Mailbag: Moments of Non-Choice

This is a slightly unusual mailbag post because the question was asked in chat context, but it turned out to be something where I felt a number of other people would be interested in the answer, so I’ve paraphrased and expanded what I said there.

I have a story point where the protagonist has to do something. It feels bad not to offer them any choice here, but if they don’t do the thing, then the whole plot comes apart.

I have a bunch of tactics to offer here, depending on where in the story this is happening and what it means.

Tricks for the start of a story

What Lies Beneath the Clock Tower is partly about engagement vs withdrawal, and its start-of-adventure choice has more thematic validity than most

Start the story after the choice has been made. “The protagonist has to do this thing” is a pretty common situation at the beginning of a game where we’re looking at the inciting incident for the story. You usually don’t want to allow the player to choose not to go on the quest for Smaug’s gold. It’s better to assume that, if the player’s started a game about this quest, they want to play the quest, and we should just get on with the first interesting choice that happens after they’ve already committed.

There are very occasional cases where I think an aesthetic argument can be made for including such a choice, but they’re very much the exception.

Tricks that work later

Shift responsibility for the incident. You can decide that some other, external force is responsible for the protagonist’s bad situation — which may then require some setup to prepare. This often works fine in an action/adventure-y scenario where we expect that misadventures will regularly occur to motivate the plot.

Alternatively, we can make the bad twist into an unforeseeable but inevitable result of an action that was perfectly sensible for the protagonist to do. Perhaps they’ve rescued a puppy, in line with their characterization as a lover of animals, only this particular puppy is the carrier of a disease that sickens all the other animals in the shelter. This is where the idea of the expectation gap becomes useful.

Provide strong motivation in the choice framing. The more one digs into this, the more the difference between interactive and non-interactive story starts to melt away. A non-interactive story can force its protagonist to do something stupid on command — but the viewer still wants to understand that this act is in character.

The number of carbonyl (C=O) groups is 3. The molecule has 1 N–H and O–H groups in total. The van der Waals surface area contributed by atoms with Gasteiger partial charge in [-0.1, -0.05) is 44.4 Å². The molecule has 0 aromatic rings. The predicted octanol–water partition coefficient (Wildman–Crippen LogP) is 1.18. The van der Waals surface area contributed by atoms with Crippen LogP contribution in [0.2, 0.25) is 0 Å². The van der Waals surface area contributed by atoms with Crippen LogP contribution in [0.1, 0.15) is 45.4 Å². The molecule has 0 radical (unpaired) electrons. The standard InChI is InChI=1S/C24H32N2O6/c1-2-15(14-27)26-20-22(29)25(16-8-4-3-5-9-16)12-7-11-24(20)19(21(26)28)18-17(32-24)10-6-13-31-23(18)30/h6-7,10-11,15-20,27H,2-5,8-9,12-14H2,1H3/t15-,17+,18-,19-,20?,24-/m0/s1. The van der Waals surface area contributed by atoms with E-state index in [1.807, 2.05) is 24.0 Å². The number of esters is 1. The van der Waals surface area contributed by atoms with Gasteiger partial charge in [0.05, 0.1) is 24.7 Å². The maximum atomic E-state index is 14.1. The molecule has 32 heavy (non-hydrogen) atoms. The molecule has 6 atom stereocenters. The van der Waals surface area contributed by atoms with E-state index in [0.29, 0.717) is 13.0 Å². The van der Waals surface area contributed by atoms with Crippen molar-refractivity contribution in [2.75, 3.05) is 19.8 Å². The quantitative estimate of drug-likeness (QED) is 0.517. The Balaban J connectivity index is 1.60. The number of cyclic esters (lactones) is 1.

Maybe the protagonist did steal a car and take it for a joy ride and get arrested — but they did that because it’s a flashy sports car that their asshole brother bought and drove to Thanksgiving dinner just to show off how much better he’s doing, and it pushed all of the protagonist’s buttons at once.

The thing is that if you put that same level and quality of setup into an interactive story, and then you offer the player the choice

  • Eat my turkey, keep my mouth shut
  • Join Dad in congratulating Ryan on his brilliant career choices
  • Pretend I need to pee, go outside, break into Ryan’s Porsche and drive it to Vegas

…there are pretty decent odds they will want to choose three.

And, if not, it’s also likely they’ll understand what the interface is communicating about the character if it’s greyed out the first two options as unavailable.

Dialogue in Neo Cab can be available or unavailable depending on the protagonist’s evolving mood. Disallowed choices options are conventional enough that most players will understand — even if the protagonist is actually forced to be in one specific mood at the key moment when you want to control their actions.

Skip the moment of decision. Use an act break or the space between episodes to skip ahead in the story until after the protagonist has done this.

This effect is distancing. The previous approach asks the player to think as much as possible in character with the protagonist, adopting their motivations and feelings so much that they do something that might not be in their own interests. This one, by contrast, pushes the player out of the protagonist’s head. Both can work, but they achieve different things.

You then do still need to reconcile the player to what’s just happened, though — justifying the protagonist at least in retrospect is often going to be critical to the player’s sense of themselves.

(I think my all-time least-favorite example of this is in Emily is Away, where control of the relationship is taken from the player in such a way that the protagonist engages in what could be construed as a dubiously consensual situation.)

One form of reconciliation is to make a mystery out of why the protagonist did this, and have the explanation gradually emerge through the next segment of play. I urge you not to motivate this via amnesia unless you absolutely have to, though.

Another approach is to show the aftermath of the Bad Choice, then tell what led to it in flashback. Think of all the TV shows that start with a shocking incident, then go back with “72 hours earlier…” to show how we got there. It’s a bit hackneyed, but it can work; and telling part of an interactive story in flashback mode means that we can ask some different types of question during this part of the story.

Which brings us to…

Useful any time

Offer a form of choice other than “what do you do?” Here are things you can ask the player instead:

How do you do this? Questions of method rather than intent are really common in Choice of Games works, and they feed into protagonism/identification forms of agency generally.

With what resources / at what cost / with what benefit? A bit related to “how,” but this choice gets the player engaged with the stakes of this part of the story.